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Modeling Biologist-Philosopher Collaborations, 1950-2000Over the past 70 years, collaboration between philosophers and biologists helped shape the field today known as “philosophy of biology” (Callebaut 1993, Hull 2010). Using authorship data, conference participation records, archival research, and interviews, this project identifies and models these biologist-philosopher collaborations in new detail. This study contributes to recent philosophical and sociological literatures on interdisciplinary collaborations (e.g. Anderson 2016, Maienschein 1993, Jacobs and Frickel 2009) and seeks to more precisely understand the history of philosophy of biology in the late twentieth century.
In this project, we seek to analyze the extent to which the philosophy of biology has been an interdisciplinary field. What were the motives for collaborations between biologists and philosophers, when these occurred? What have been the interactions between philosophers and biologists in cases where they worked together to publish papers, organize conferences, or establish institutions? How were epistemic roles and responsibilities distributed or negotiated between actors? What ideas about “science” and “philosophy” were operative among them? How have the research products of these collaborations fared on various value metrics (e.g. citations)?
Our poster will report on several results from ongoing research on this topic, including:
(1) detailed representations of cross-disciplinary relationships between biology and philosophy during this period, based on thousands of data points drawn from representative academic journals and professional societies. For instance: a survey of publications in just a single journal, Biology and Philosophy, between 1986 and 2005, revealed more than thirty distinct teams of co-authors with at least one biologist and one philosopher on the team. It also revealed roughly 20 individuals claiming dual affiliations in both a biology department or research center, on the one hand, and a philosophy department or research center, on the other.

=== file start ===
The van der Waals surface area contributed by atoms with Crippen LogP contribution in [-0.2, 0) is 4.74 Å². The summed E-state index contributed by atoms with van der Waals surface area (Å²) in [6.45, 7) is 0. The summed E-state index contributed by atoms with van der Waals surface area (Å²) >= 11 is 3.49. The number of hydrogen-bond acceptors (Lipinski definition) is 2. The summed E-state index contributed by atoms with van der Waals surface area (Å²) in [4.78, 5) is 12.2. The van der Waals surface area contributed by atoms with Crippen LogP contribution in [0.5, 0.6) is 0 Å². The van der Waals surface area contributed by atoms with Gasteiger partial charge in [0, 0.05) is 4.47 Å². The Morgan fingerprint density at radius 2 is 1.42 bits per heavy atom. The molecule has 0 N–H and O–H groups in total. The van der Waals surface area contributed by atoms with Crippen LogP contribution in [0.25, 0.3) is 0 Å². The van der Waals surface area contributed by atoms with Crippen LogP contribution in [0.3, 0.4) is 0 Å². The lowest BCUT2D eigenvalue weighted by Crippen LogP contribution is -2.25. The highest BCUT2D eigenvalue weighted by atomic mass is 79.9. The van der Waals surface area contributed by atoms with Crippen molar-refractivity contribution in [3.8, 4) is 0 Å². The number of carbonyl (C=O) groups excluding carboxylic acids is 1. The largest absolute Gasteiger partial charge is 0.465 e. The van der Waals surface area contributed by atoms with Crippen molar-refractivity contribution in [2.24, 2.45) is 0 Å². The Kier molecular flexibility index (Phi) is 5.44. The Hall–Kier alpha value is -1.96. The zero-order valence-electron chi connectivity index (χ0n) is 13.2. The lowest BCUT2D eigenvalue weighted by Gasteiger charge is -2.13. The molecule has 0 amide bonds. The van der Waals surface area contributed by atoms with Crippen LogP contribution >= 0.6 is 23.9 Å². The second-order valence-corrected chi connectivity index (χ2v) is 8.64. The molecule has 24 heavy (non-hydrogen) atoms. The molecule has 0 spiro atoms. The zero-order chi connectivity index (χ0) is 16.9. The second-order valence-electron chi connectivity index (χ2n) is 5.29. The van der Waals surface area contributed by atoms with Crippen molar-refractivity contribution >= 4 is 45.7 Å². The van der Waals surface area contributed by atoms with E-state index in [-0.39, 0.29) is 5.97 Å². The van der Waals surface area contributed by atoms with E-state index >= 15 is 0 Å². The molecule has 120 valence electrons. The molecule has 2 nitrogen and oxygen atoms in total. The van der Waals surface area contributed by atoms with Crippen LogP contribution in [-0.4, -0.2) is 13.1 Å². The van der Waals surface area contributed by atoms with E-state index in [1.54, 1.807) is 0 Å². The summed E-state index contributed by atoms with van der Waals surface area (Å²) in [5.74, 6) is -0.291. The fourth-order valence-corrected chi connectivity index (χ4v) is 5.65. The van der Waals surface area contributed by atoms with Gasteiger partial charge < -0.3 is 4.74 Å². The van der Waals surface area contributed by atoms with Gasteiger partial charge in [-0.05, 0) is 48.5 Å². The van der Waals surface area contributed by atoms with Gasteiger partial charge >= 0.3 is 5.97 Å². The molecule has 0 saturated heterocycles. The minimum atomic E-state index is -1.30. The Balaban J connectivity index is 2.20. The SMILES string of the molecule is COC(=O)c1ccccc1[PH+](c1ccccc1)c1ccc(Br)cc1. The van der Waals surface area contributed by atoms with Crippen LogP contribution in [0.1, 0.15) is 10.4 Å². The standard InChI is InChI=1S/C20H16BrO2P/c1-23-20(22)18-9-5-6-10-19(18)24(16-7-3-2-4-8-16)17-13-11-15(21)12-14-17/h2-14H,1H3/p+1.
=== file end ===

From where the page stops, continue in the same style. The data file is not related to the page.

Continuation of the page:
(2) a network model of relations between hundreds of actors in this period, selected as inclusively as possible from professional society membership, publication records, and personal research. This model represents three different relationships: formal mentorship and training (as measured by dissertation advising), collaboration (as measured by co-publication), and co-location (as measured by research stays of longer than 1 month or overlapping institutional participation). The network thus constitutes an unusually fine-grained map of select intra- and inter-disciplinary relations within twentieth-century philosophy of biology. The network is temporally ordered in order to capture historical relationships.
Anderson, H. (2016) “Collaboration, interdisciplinarity, and the epistemology of contemporary science.” Stud. Hist. Phil. Bio. and Biomed. Sci. 56: 1-10.
Callebaut, W. (1993) Taking the Naturalistic Turn, or, How Real Philosophy of Science is Done. U. of Chicago Press.
Hull, D. (2010) “The History of the Philosophy of Biology.” Oxford Handbook of Philosophy of Biology, ed. M. Ruse. Oxford U.P.
Jacobs, J.A. and Frickel, S. (2009) “Interdisciplinarity: A Critical Assessment.” Annual Review of Sociology 35: 43-65.
Maienschein, J. (1993) “Why Collaborate?” Journal of the History of Biology 26 (2): 167-183.
Department of Biological Sciences
Department of Biological Sciences